There are also more run-of-the-mill henchmen, who haven’t graduated from Henchman University yet, and so are only trusted with pipes, bats, knives, stun batons and, for the exceptionally retarded, fists. You can tackle these hapless victims in a more direct fashion, using hand-to-hand combat. If you use what I call the “House of Pain” tactic and jump around a lot while furiously mashing buttons, you shouldn’t have too much difficulty beating down the swarms of part-time henchmen. However, that does the combat a huge disservice, and once you’ve unlocked a couple of special moves through the Waynetech upgrades, you can really get down to business in the combat challenges.
Combat challenges, like the predator challenges, are unlocked by collecting special Riddler trophies. These can then be accessed from the main menu before you jump in to continue your story. The challenges are actually great practice for refining your skills at either combat or stealth attacks – it’s a shame I didn’t unlock more of them before finishing the game, as it was here (rather than in the course of the campaign) that I really got to grips with the mechanics of beating people up and nabbing goons from the shadows. Seeing as they’re also tied in to both World and Friend leaderboards, they’re also highly addictive, and I would say that I’ve almost certainly spent as much time playing the challenges as I have playing through the story. And I’m yet to beat them all.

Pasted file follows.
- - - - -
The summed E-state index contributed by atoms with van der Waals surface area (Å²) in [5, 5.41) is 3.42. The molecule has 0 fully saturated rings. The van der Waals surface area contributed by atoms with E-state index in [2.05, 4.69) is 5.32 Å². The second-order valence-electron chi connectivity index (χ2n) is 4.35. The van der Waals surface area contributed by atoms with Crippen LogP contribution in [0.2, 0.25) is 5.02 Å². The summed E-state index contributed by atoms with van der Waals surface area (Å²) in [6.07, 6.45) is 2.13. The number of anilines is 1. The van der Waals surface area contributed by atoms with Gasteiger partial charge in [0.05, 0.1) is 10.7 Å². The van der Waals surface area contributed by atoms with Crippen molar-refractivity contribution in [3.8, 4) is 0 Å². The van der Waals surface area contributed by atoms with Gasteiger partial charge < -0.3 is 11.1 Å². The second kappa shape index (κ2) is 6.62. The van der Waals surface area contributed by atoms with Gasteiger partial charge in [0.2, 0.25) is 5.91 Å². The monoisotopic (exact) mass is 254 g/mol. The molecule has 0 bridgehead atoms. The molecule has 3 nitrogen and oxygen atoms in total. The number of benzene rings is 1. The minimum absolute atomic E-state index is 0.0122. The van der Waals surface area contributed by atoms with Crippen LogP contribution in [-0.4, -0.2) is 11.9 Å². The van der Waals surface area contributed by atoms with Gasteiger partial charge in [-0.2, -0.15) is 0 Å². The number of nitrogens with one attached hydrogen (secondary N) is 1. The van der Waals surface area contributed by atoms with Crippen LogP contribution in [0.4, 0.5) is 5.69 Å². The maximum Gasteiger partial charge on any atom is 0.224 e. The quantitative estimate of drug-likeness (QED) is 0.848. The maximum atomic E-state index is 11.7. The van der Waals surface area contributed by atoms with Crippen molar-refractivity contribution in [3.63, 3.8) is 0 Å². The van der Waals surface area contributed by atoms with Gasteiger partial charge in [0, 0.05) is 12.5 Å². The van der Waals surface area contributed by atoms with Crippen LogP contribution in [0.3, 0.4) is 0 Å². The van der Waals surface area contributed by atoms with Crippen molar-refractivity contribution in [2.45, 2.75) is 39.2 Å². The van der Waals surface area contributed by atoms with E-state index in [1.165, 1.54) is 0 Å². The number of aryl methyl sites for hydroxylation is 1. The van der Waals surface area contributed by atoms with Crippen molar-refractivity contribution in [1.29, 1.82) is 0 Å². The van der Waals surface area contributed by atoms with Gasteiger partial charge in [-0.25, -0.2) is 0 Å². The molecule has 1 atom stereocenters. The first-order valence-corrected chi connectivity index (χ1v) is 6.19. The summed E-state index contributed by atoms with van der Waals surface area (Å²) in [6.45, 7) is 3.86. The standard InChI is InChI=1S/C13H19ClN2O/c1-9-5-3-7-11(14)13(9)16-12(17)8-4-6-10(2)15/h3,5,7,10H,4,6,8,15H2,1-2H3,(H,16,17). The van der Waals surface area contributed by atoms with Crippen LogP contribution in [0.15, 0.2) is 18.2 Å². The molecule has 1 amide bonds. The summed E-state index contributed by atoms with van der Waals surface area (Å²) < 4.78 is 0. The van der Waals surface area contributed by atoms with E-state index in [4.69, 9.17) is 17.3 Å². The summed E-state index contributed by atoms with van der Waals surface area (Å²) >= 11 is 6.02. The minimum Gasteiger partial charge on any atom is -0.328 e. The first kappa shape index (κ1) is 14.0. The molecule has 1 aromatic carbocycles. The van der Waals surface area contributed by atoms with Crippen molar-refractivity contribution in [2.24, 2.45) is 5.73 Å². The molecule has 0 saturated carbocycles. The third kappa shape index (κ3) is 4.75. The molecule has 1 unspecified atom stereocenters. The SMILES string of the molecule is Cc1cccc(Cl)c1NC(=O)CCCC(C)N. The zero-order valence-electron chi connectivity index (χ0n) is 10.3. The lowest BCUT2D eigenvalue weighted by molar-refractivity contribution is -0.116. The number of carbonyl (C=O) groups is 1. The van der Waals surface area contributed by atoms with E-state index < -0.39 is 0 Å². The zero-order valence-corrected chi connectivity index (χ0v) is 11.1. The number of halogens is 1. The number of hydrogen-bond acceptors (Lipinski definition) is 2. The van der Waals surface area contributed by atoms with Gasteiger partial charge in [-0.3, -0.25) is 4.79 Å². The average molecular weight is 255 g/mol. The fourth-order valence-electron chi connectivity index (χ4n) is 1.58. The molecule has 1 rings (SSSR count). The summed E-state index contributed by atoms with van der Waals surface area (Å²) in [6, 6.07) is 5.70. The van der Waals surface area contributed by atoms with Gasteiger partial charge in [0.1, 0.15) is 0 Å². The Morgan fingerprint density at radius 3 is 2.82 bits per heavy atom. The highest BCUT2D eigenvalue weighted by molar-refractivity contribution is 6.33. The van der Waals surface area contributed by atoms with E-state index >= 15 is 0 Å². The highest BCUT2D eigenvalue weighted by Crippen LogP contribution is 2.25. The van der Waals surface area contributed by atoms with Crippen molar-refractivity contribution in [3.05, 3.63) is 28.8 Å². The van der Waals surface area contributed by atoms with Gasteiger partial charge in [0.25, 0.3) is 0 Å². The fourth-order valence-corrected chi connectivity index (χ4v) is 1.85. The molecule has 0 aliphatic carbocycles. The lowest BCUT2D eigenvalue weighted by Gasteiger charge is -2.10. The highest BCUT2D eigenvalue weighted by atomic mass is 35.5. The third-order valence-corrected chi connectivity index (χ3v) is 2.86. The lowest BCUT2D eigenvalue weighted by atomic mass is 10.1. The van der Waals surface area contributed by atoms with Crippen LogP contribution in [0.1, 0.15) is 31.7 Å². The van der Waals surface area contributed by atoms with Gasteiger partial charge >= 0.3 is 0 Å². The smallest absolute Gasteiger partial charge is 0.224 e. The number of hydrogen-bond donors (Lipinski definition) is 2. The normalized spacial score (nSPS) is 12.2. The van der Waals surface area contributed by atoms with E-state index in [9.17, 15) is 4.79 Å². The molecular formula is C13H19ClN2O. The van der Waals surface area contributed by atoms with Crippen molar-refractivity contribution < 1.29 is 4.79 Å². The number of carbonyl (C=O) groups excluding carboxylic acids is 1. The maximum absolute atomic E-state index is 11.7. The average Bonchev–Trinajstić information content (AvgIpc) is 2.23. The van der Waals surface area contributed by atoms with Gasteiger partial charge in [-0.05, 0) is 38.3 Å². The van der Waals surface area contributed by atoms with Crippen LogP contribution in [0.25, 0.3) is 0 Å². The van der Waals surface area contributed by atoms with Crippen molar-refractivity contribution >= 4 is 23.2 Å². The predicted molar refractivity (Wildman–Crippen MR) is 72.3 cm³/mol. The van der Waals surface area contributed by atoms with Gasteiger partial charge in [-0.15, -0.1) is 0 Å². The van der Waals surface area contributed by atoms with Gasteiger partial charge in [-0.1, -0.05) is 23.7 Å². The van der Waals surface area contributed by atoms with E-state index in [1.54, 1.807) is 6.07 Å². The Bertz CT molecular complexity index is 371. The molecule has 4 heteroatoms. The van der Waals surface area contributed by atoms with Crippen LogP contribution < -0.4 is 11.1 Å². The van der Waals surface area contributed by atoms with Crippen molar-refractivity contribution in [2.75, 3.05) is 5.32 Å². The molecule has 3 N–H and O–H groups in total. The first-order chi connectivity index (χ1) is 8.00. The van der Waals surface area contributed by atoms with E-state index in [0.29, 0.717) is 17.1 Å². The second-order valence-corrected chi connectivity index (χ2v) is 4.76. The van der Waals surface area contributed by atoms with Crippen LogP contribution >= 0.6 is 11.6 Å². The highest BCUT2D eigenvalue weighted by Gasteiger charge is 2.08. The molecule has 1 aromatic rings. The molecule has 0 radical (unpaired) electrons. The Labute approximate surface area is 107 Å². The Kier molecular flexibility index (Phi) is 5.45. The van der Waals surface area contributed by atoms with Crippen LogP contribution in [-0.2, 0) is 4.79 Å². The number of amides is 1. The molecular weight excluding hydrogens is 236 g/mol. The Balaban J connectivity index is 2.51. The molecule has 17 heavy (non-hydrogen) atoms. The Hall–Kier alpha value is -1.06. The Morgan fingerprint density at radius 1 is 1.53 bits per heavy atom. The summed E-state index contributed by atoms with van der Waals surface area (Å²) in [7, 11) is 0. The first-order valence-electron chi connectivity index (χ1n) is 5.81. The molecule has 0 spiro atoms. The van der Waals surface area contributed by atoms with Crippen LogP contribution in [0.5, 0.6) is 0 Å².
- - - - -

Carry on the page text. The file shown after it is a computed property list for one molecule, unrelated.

Sadly, the story does end. Eventually, you will best all Jokers’ minions, thwart his plans, and cross swords with other nefarious inmates put into Arkham Asylum by Batman. But although it is sad that such a brilliant adventure must draw to a close, it is fitting that it plays out as merely another battle won in the endless war against crime, waged by one man and his quest for justice. Just stay tuned after the end credits for the near-inevitable sequel set-up. Roll on Batman: Gotham City.
Hi-Score – Forget Spartacus; I’m Batman. On Arkham Island. Battling the Joker. Come get some.
Lo-Score – some uninspired boss fights. The game ends.
Final Score – 9 out of 10